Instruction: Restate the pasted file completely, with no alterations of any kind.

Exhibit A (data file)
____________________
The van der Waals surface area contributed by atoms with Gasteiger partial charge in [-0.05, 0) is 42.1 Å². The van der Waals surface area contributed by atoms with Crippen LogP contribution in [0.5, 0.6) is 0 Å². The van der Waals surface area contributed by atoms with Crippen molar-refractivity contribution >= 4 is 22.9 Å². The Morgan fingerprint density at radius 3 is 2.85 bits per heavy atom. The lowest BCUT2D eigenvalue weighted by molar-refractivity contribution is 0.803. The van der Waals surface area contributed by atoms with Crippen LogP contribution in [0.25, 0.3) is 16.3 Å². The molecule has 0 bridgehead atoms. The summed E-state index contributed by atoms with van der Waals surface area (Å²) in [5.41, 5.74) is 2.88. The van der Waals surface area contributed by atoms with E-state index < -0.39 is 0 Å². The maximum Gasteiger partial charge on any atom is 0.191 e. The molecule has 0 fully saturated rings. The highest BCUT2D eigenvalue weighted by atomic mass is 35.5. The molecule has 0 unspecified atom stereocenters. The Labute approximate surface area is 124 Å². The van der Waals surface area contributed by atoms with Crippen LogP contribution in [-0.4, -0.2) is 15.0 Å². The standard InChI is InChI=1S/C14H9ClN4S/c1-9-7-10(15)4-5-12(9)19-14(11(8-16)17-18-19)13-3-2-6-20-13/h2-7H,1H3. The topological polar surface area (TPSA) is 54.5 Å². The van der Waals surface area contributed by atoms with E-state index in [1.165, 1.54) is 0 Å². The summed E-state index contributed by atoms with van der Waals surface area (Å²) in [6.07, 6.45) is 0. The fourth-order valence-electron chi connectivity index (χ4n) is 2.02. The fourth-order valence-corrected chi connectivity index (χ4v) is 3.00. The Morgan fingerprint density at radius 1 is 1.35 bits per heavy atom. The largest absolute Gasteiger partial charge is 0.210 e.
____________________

The van der Waals surface area contributed by atoms with Gasteiger partial charge in [-0.05, 0) is 42.1 Å². The van der Waals surface area contributed by atoms with Crippen LogP contribution in [0.5, 0.6) is 0 Å². The van der Waals surface area contributed by atoms with Crippen molar-refractivity contribution >= 4 is 22.9 Å². The Morgan fingerprint density at radius 3 is 2.85 bits per heavy atom. The lowest BCUT2D eigenvalue weighted by molar-refractivity contribution is 0.803. The van der Waals surface area contributed by atoms with Crippen LogP contribution in [0.25, 0.3) is 16.3 Å². The molecule has 0 bridgehead atoms. The summed E-state index contributed by atoms with van der Waals surface area (Å²) in [5.41, 5.74) is 2.88. The van der Waals surface area contributed by atoms with E-state index < -0.39 is 0 Å². The maximum Gasteiger partial charge on any atom is 0.191 e. The molecule has 0 fully saturated rings. The highest BCUT2D eigenvalue weighted by atomic mass is 35.5. The molecule has 0 unspecified atom stereocenters. The Labute approximate surface area is 124 Å². The van der Waals surface area contributed by atoms with Crippen LogP contribution in [-0.4, -0.2) is 15.0 Å². The standard InChI is InChI=1S/C14H9ClN4S/c1-9-7-10(15)4-5-12(9)19-14(11(8-16)17-18-19)13-3-2-6-20-13/h2-7H,1H3. The topological polar surface area (TPSA) is 54.5 Å². The van der Waals surface area contributed by atoms with E-state index in [1.165, 1.54) is 0 Å². The summed E-state index contributed by atoms with van der Waals surface area (Å²) in [6.07, 6.45) is 0. The fourth-order valence-electron chi connectivity index (χ4n) is 2.02. The fourth-order valence-corrected chi connectivity index (χ4v) is 3.00. The Morgan fingerprint density at radius 1 is 1.35 bits per heavy atom. The largest absolute Gasteiger partial charge is 0.210 e.